Forbidden words – “vermilion” in Hopkins’ “The Windhover”

I’ve just been introduced to a list of “forbidden words” in poetry. “Vermilion” is one of them. But look at Hopkins’ “The Windhover” – how he makes “vermilion” burst off the tongue with a sense of sudden release and then settle into quietness. There are bigger miracles in the poem, of course, but I want to talk about this one in the context of the idea that some words are too clichéd for us to use in our poems.


The Windhover

To Christ Our Lord

I caught this morning morning’s minion, king-
…..dom of daylight’s dauphin, dapple-dawn-drawn Falcon, in his riding
…..Of the rolling level underneath him steady air, and striding
High there, how he rung upon the rein of a wimpling wing
In his ecstasy! then off, off forth on swing,
…..As a skate’s heel sweeps smooth on a bow-bend: the hurl and gliding
…..Rebuffed the big wind. My heart in hiding
Stirred for a bird, – the achieve of, the mastery of the thing.

Brute beauty and valour and act, oh, air, pride, plume, here
…..Buckle! AND the fire that breaks from thee then, a billion
Times told lovelier, more dangerous, O my chevalier!

…..No wonder of it: shéer plód makes plough down sillion
Shine, and blue-bleak embers, ah my dear,
…..Fall, gall themselves, and gash gold-vermilion.


Why does the forbidden word work well here? Well, because it works, like everything else in the poem– vigorously, energetically, and in many different ways at the same time. Attempts to analyze how it all comes together collapse into bathos because so many different forces are interacting on so many different levels at once that the mind dazzles when it tries to distinguish different processes. However, it’s clear that a great deal is to do with the power of the poem’s phonetic texture – not just how the words sound when you hear them but the way they feel in the mouth when you say them, where in the mouth particular phonemes are formed, the specific muscular activity involved in each and the flow of action as one succeeds another.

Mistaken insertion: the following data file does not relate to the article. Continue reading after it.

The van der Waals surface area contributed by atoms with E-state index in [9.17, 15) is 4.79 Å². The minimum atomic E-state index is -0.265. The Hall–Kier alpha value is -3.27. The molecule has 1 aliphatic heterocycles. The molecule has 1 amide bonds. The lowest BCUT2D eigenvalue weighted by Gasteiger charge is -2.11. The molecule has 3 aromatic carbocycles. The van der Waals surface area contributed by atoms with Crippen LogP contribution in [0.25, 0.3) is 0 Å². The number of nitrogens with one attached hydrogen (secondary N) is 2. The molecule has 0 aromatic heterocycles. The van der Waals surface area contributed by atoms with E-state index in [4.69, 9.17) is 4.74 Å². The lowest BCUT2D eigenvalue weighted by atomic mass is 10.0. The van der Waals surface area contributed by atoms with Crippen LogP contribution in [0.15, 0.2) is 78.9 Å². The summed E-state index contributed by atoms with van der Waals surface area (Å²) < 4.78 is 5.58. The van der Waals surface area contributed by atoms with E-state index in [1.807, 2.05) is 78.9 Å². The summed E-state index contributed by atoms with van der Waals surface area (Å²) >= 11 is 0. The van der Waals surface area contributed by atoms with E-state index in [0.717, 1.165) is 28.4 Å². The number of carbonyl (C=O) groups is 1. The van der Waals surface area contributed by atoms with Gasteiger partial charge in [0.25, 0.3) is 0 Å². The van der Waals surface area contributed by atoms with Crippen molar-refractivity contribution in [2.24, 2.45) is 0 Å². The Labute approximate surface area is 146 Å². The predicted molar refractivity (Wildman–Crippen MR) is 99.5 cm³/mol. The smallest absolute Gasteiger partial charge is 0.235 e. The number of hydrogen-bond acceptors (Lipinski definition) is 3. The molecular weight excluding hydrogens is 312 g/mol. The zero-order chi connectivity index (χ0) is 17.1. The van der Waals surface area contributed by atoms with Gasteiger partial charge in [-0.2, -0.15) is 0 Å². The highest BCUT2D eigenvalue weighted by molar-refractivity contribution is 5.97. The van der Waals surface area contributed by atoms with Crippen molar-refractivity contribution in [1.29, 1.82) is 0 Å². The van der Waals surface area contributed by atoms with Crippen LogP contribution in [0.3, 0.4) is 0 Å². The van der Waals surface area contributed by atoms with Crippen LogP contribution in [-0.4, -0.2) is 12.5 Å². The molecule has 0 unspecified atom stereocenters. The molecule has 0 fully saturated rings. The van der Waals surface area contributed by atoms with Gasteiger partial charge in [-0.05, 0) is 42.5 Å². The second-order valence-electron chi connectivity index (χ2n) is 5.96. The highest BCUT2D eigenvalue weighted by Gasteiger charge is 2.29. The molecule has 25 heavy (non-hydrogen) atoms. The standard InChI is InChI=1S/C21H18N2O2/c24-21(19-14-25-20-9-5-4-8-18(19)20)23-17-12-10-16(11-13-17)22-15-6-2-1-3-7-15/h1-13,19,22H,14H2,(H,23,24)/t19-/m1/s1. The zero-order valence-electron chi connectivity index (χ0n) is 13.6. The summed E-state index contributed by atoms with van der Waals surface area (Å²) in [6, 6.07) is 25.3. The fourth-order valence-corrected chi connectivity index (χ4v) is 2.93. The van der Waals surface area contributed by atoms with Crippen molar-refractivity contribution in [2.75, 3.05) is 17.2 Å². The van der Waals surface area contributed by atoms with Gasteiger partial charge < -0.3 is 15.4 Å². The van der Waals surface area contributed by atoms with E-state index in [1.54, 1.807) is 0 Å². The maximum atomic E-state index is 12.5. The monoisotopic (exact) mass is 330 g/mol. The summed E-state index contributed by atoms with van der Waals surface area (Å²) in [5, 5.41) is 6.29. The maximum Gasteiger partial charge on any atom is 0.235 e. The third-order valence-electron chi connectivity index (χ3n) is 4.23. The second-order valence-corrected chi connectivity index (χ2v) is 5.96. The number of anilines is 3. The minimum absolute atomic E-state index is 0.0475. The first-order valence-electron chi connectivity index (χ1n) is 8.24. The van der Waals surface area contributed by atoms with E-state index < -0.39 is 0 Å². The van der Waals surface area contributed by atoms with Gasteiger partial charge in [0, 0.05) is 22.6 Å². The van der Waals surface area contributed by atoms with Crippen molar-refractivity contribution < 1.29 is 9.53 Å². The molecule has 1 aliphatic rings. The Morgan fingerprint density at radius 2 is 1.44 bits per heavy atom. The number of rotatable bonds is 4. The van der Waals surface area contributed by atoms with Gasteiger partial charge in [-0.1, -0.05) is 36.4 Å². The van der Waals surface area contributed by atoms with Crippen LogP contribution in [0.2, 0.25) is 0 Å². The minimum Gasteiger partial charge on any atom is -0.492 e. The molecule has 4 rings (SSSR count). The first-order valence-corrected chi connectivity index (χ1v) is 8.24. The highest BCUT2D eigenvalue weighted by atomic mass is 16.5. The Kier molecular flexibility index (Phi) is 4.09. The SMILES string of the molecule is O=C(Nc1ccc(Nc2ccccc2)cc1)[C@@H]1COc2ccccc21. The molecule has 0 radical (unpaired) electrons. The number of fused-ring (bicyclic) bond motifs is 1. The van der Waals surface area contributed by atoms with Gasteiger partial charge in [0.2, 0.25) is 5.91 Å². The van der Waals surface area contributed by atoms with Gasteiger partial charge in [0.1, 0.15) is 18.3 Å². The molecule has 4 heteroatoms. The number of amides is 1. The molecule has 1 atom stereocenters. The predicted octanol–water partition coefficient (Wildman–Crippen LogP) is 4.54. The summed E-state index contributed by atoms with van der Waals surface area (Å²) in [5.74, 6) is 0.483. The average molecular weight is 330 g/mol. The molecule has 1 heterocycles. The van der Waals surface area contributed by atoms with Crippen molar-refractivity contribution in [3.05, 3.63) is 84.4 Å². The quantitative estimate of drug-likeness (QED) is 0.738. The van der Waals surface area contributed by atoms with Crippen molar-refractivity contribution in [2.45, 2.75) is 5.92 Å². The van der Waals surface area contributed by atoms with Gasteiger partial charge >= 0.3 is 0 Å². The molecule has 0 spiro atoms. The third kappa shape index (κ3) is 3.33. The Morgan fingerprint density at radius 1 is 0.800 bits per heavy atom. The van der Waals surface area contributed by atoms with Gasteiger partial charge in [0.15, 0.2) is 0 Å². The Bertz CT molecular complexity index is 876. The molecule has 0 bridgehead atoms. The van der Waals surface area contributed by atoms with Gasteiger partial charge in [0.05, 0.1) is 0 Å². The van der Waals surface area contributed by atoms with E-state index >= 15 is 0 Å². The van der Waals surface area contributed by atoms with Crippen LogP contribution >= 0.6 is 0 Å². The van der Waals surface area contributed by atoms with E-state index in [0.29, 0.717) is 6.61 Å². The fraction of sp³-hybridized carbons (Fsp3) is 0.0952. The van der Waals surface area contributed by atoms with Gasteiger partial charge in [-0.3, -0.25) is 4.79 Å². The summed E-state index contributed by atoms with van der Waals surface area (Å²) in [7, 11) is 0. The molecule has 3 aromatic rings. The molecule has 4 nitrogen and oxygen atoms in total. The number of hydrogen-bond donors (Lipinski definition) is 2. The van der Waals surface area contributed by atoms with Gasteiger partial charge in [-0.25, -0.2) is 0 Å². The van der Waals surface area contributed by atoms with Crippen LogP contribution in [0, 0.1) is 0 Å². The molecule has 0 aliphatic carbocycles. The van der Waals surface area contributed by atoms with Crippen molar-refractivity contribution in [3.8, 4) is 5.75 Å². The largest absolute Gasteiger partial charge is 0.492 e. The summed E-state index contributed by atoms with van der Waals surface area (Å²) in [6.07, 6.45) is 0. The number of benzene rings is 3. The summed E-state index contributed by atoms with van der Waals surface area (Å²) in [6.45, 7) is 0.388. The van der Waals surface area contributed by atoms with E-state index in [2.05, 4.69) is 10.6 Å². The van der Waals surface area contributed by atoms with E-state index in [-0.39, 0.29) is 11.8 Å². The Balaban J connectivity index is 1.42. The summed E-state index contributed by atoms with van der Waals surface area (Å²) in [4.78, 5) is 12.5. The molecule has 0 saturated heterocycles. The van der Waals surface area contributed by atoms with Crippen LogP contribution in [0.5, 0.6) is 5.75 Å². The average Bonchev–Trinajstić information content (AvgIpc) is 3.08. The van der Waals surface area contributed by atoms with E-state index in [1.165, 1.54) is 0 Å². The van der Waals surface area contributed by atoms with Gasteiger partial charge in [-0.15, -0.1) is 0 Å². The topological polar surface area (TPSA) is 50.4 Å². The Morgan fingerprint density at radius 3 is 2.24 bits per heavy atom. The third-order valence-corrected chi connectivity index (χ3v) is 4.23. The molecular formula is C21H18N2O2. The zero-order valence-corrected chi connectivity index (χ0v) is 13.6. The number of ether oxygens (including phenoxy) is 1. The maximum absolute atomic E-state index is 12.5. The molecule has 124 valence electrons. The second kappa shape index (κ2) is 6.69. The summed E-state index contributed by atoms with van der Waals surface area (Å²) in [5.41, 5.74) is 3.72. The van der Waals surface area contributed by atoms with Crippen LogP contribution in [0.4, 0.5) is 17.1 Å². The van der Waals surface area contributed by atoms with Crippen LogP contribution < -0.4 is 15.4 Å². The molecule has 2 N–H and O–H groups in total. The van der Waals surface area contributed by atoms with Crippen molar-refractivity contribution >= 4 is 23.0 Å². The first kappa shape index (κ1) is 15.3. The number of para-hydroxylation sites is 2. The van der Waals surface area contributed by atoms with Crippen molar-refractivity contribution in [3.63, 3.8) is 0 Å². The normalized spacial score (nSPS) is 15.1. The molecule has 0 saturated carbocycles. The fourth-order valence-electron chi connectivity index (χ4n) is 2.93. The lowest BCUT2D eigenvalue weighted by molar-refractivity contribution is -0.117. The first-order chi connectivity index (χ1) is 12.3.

In fact the poem’s phonetic density is probably the first thing that really strikes you about it. This isn’t just a matter of noticing that there’s a lot of alliteration, assonance and so on, it’s something much more immediate, more instinctive and intimately physical. As soon as you start speaking it, your mouth is forced into extra activity. I don’t normally move my lips much when I speak. Reading “The Windhover”, though, I find my mouth working like the mouth of a Channel Four reporter played back at double speed. It’s partly a matter of the poem’s exalted tone, its declamatory and incantatory style, it’s partly to do with projecting the soaring, sweeping emotions and sharp changes of emotional gear, and it’s partly to do with the vocal stance required for powering through the long arcs of sound and syntax that force you into a stark choice between vigorous projection and mumbling collapse – for example when you have to negotiate that extraordinary noun phrase “the rolling level underneath him steady air” with its unhyphenated compound adjective. Without going into the technicalities of “sprung rhythm” – something I’m never quite sure whether I understand or not – it’s partly to do with how emphatic the stresses are and how strongly marked the contrast between stressed and unstressed syllables is. I’m no phonetician, but I’d say it’s also to do with how much we’re using the front of the mouth at the start of the poem: for example, the repeated “m” sounds at the start of stressed syllables in the first line (“morning morning’s minion”) strongly activate the lips, and all those “d”s at the beginning of stressed syllables in the second line throw the tip of the tongue into vigorous action against the alveolar ridge of gum behind the teeth. Such heightened phonetic activity on our part also makes us more phonetically aware as we read.